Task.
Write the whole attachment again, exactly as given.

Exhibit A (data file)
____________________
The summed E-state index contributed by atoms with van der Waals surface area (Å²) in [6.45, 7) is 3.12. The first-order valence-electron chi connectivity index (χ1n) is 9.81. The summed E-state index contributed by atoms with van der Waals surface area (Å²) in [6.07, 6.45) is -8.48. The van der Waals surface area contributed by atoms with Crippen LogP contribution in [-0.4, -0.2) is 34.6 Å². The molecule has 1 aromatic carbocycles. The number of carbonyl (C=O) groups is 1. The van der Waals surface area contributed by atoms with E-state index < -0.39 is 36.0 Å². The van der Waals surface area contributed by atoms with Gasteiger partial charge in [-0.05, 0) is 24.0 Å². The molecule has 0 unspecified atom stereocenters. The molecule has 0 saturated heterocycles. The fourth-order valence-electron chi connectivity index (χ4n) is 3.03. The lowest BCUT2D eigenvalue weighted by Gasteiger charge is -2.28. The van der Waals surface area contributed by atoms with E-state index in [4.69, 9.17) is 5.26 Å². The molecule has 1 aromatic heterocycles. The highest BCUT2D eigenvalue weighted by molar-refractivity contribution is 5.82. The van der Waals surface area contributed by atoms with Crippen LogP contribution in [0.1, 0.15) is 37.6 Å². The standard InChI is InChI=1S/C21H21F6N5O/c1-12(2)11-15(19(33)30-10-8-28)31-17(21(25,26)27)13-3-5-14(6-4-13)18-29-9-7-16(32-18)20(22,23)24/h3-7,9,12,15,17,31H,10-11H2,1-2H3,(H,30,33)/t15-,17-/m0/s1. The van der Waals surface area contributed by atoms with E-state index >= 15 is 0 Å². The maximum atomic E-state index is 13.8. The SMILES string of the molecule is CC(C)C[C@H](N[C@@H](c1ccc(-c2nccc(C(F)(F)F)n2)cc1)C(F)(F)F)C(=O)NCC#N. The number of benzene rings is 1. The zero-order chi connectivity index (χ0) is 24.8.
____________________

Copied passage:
The summed E-state index contributed by atoms with van der Waals surface area (Å²) in [6.45, 7) is 3.12. The first-order valence-electron chi connectivity index (χ1n) is 9.81. The summed E-state index contributed by atoms with van der Waals surface area (Å²) in [6.07, 6.45) is -8.48. The van der Waals surface area contributed by atoms with Crippen LogP contribution in [-0.4, -0.2) is 34.6 Å². The molecule has 1 aromatic carbocycles. The number of carbonyl (C=O) groups is 1. The van der Waals surface area contributed by atoms with E-state index < -0.39 is 36.0 Å². The van der Waals surface area contributed by atoms with Gasteiger partial charge in [-0.05, 0) is 24.0 Å². The molecule has 0 unspecified atom stereocenters. The molecule has 0 saturated heterocycles. The fourth-order valence-electron chi connectivity index (χ4n) is 3.03. The lowest BCUT2D eigenvalue weighted by Gasteiger charge is -2.28. The van der Waals surface area contributed by atoms with E-state index in [4.69, 9.17) is 5.26 Å². The molecule has 1 aromatic heterocycles. The highest BCUT2D eigenvalue weighted by molar-refractivity contribution is 5.82. The van der Waals surface area contributed by atoms with Crippen LogP contribution in [0.1, 0.15) is 37.6 Å². The standard InChI is InChI=1S/C21H21F6N5O/c1-12(2)11-15(19(33)30-10-8-28)31-17(21(25,26)27)13-3-5-14(6-4-13)18-29-9-7-16(32-18)20(22,23)24/h3-7,9,12,15,17,31H,10-11H2,1-2H3,(H,30,33)/t15-,17-/m0/s1. The van der Waals surface area contributed by atoms with E-state index >= 15 is 0 Å². The maximum atomic E-state index is 13.8. The SMILES string of the molecule is CC(C)C[C@H](N[C@@H](c1ccc(-c2nccc(C(F)(F)F)n2)cc1)C(F)(F)F)C(=O)NCC#N. The number of benzene rings is 1. The zero-order chi connectivity index (χ0) is 24.8.